Although the final common pathway of ocular neovascularization has been produced by a variety of stimuli in various locations in the eye, a specific unifying mechanism has not been generally accepted. Regeneration in lower vertebrates is a phenomenon that closely parallels new vessel growth in the eye, especially in its ontogenic potential and may give clues to its pathogenesis. The importance of a neural factor in regeneration has been demonstrated using several models. Interestingly, ocular tissues such as the iris, lens, and neural retina exhibit some of the most remarkable evidence for this regenerative mechanism. This article explores, through various developmental associations and clinical observations, the concept of ocular neovascularization as a neurally mediated regenerative process. Recent research utilizing a model of corneal denervation has added further support to this association.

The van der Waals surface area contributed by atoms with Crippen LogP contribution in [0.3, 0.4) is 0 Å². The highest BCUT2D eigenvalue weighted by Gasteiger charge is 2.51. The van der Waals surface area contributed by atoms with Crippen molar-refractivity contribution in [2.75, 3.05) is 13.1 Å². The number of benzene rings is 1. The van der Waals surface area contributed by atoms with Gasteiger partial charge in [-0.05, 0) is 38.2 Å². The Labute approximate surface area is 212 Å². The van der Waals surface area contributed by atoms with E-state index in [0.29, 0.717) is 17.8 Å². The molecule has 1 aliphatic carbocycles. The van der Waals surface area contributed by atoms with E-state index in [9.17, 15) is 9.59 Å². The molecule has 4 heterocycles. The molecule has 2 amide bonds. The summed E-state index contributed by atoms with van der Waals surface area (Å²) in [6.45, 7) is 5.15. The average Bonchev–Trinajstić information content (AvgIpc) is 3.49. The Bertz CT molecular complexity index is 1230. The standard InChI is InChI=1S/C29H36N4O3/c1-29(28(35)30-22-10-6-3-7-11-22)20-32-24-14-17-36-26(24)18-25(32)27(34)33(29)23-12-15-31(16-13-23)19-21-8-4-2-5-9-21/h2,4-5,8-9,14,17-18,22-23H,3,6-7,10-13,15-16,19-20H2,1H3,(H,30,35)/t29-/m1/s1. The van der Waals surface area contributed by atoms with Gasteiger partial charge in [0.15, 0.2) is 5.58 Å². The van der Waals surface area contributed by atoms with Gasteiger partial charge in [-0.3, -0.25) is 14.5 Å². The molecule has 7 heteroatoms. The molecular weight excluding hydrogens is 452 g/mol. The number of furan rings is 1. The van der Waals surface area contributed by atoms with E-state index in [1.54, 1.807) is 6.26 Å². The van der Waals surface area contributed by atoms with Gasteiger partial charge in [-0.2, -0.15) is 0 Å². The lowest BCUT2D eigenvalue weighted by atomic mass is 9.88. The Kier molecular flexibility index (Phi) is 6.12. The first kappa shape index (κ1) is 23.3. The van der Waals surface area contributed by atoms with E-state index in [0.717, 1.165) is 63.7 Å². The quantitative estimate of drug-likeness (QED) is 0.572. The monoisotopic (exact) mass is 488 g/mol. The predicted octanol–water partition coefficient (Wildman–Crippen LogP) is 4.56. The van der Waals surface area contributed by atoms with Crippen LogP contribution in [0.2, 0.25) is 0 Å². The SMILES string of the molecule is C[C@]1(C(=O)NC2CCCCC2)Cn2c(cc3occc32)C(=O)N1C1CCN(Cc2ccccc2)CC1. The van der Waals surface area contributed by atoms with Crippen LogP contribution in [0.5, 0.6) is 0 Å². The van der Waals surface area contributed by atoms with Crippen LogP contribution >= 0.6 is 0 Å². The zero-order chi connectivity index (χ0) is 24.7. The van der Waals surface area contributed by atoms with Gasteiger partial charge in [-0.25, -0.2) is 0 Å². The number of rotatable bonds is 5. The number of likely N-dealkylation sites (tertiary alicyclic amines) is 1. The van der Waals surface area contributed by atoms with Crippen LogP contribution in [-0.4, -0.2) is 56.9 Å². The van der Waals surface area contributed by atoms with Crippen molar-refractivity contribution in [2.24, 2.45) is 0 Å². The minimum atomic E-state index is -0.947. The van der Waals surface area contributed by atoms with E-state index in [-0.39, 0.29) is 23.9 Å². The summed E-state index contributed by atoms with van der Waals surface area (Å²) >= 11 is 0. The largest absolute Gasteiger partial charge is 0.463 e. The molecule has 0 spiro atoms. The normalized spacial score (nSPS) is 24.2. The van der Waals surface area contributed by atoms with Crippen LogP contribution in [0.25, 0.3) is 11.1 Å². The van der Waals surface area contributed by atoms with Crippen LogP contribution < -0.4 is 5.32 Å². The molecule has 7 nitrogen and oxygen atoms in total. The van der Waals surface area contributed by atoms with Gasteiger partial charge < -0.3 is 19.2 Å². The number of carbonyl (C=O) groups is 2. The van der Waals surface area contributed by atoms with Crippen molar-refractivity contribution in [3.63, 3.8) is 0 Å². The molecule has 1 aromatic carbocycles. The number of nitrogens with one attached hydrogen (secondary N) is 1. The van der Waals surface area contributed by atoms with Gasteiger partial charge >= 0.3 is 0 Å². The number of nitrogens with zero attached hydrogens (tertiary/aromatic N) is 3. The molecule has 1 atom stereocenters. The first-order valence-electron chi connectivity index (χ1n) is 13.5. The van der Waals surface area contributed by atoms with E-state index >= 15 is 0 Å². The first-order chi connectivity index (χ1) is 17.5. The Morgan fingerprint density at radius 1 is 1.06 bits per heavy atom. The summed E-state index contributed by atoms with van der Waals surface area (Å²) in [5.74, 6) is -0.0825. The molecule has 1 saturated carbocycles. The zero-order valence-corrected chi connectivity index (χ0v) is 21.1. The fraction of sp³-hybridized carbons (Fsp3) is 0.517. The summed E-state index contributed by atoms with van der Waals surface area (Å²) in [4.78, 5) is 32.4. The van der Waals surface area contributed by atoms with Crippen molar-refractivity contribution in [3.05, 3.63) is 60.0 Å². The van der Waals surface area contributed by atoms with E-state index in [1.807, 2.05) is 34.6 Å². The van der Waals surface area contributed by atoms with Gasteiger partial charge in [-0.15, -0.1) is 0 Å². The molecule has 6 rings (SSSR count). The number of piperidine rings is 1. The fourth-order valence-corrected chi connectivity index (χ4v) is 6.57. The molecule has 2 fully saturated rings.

|Original language||English (US)|
|Number of pages||4|
|Journal||Annals of ophthalmology|
|State||Published - Jan 1 1984|
ASJC Scopus subject areas